Medical Professional Publications

Innovation and Discovery

(From the March 2018 Issue of MedStat)

Pediatricians May Be in a Strong Position to Detect Early Warning Signs of Self-harming Behavior

Many adolescents report they’re more comfortable discussing risk-taking activities — including disclosing suicidal ideation — with primary-care doctors than with specialists. Suicide is the second leading cause of death among people ages 10 to 24 and 13th among children 12 and younger. To help providers probe for warning signs of suicidal and self-harming behavior, the Department of Biobehavioral Health at Nationwide Children’s recommends proven screening tools and question-asking techniques, risk factors to consider and resources for developing safety plans.

For details, read this Pediatrics Nationwide article.

Reasons Appalachian Hospitals Are Not Prioritizing Drug Abuse in Community Programs, and Suggested Remedies

Lack of resources, risk aversion, concern that needs exceed hospital expertise and stigma related to substance abuse appear to be impediments keeping hospitals sitting in the hotbed of the opioid crisis from taking on the issue with community programs. The study, published in the Journal of Public Health Management and Practice, suggests remedies to encourage the institutions to make this problem a priority. Kelly Kelleher, MD, director of the Center for Innovation in Pediatric Practice at The Research Institute is the senior author of the study.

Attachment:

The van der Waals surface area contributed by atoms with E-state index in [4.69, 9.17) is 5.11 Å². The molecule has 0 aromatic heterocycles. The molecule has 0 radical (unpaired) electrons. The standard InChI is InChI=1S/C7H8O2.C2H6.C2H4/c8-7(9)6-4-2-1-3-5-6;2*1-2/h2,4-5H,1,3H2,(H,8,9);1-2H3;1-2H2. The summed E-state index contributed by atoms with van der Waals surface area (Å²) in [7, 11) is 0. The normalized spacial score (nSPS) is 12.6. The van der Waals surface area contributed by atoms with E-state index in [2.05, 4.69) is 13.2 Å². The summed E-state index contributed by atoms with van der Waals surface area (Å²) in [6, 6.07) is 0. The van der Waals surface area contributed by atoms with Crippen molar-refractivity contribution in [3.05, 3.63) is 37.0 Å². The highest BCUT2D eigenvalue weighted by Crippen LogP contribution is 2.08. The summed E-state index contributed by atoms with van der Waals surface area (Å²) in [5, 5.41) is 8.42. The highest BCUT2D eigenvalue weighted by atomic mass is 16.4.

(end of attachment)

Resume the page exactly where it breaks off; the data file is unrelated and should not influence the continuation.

Read more in this Research Now article.

Teams Take a Step Toward Developing Therapies for Hard-to-Treat Ear Infections

Extracellular DNA and Type IV pilus expression appear to regulate biochemical reactions and the construction of fractal structures within biofilms of nontypeable Haemophilus influenza, a common cause of middle ear infection. The labs of Jayajit Das, PhD, a principal investigator in the Battelle Center for Mathematical Medicine and Lauren Bakaletz, PhD, director of the Center for Microbial Pathogenesis, developed a model that indicates how the structure helps the microbes survive, which may also provide targets for treatment. The researchers say the study, published in MBio, is an important step toward developing therapies.

Learn more in this Research Now article.

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